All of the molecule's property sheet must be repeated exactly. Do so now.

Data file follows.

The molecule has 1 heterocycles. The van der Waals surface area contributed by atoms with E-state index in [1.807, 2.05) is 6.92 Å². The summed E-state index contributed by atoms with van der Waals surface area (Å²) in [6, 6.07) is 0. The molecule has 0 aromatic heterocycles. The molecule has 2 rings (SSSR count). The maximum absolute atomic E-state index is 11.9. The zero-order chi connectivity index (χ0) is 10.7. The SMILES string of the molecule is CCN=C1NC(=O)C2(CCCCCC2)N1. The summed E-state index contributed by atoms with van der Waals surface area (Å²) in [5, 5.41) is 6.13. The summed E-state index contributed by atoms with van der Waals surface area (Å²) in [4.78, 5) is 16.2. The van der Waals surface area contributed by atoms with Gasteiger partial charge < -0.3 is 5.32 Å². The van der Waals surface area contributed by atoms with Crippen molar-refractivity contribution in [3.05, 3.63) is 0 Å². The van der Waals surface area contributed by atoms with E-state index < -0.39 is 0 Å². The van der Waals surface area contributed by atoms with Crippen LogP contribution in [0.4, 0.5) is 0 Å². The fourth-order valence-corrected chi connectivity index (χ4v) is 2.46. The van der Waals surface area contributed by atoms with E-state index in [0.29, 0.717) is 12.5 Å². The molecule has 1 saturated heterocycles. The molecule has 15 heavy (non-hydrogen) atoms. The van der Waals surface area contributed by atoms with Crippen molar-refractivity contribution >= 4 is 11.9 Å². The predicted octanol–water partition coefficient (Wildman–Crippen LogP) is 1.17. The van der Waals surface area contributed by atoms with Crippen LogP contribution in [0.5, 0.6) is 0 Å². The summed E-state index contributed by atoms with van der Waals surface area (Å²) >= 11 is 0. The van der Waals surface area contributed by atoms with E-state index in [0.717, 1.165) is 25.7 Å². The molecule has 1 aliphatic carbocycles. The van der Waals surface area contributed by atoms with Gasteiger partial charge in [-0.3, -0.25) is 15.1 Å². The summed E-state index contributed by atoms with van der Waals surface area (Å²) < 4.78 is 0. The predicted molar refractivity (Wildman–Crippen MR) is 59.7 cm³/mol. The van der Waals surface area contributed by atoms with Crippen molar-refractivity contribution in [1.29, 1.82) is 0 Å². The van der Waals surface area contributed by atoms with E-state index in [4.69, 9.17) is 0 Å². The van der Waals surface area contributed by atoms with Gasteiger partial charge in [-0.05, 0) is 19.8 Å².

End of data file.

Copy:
The molecule has 1 heterocycles. The van der Waals surface area contributed by atoms with E-state index in [1.807, 2.05) is 6.92 Å². The summed E-state index contributed by atoms with van der Waals surface area (Å²) in [6, 6.07) is 0. The molecule has 0 aromatic heterocycles. The molecule has 2 rings (SSSR count). The maximum absolute atomic E-state index is 11.9. The zero-order chi connectivity index (χ0) is 10.7. The SMILES string of the molecule is CCN=C1NC(=O)C2(CCCCCC2)N1. The summed E-state index contributed by atoms with van der Waals surface area (Å²) in [5, 5.41) is 6.13. The summed E-state index contributed by atoms with van der Waals surface area (Å²) in [4.78, 5) is 16.2. The van der Waals surface area contributed by atoms with Gasteiger partial charge < -0.3 is 5.32 Å². The van der Waals surface area contributed by atoms with Crippen molar-refractivity contribution in [3.05, 3.63) is 0 Å². The van der Waals surface area contributed by atoms with E-state index < -0.39 is 0 Å². The van der Waals surface area contributed by atoms with Crippen LogP contribution in [0.4, 0.5) is 0 Å². The fourth-order valence-corrected chi connectivity index (χ4v) is 2.46. The van der Waals surface area contributed by atoms with E-state index in [0.29, 0.717) is 12.5 Å². The molecule has 1 saturated heterocycles. The molecule has 15 heavy (non-hydrogen) atoms. The van der Waals surface area contributed by atoms with Crippen molar-refractivity contribution >= 4 is 11.9 Å². The predicted octanol–water partition coefficient (Wildman–Crippen LogP) is 1.17. The van der Waals surface area contributed by atoms with Crippen LogP contribution in [0.5, 0.6) is 0 Å². The summed E-state index contributed by atoms with van der Waals surface area (Å²) >= 11 is 0. The van der Waals surface area contributed by atoms with E-state index in [0.717, 1.165) is 25.7 Å². The molecule has 1 aliphatic carbocycles. The van der Waals surface area contributed by atoms with Gasteiger partial charge in [-0.3, -0.25) is 15.1 Å². The summed E-state index contributed by atoms with van der Waals surface area (Å²) < 4.78 is 0. The predicted molar refractivity (Wildman–Crippen MR) is 59.7 cm³/mol. The van der Waals surface area contributed by atoms with Crippen molar-refractivity contribution in [1.29, 1.82) is 0 Å². The van der Waals surface area contributed by atoms with E-state index in [4.69, 9.17) is 0 Å². The van der Waals surface area contributed by atoms with Gasteiger partial charge in [-0.05, 0) is 19.8 Å².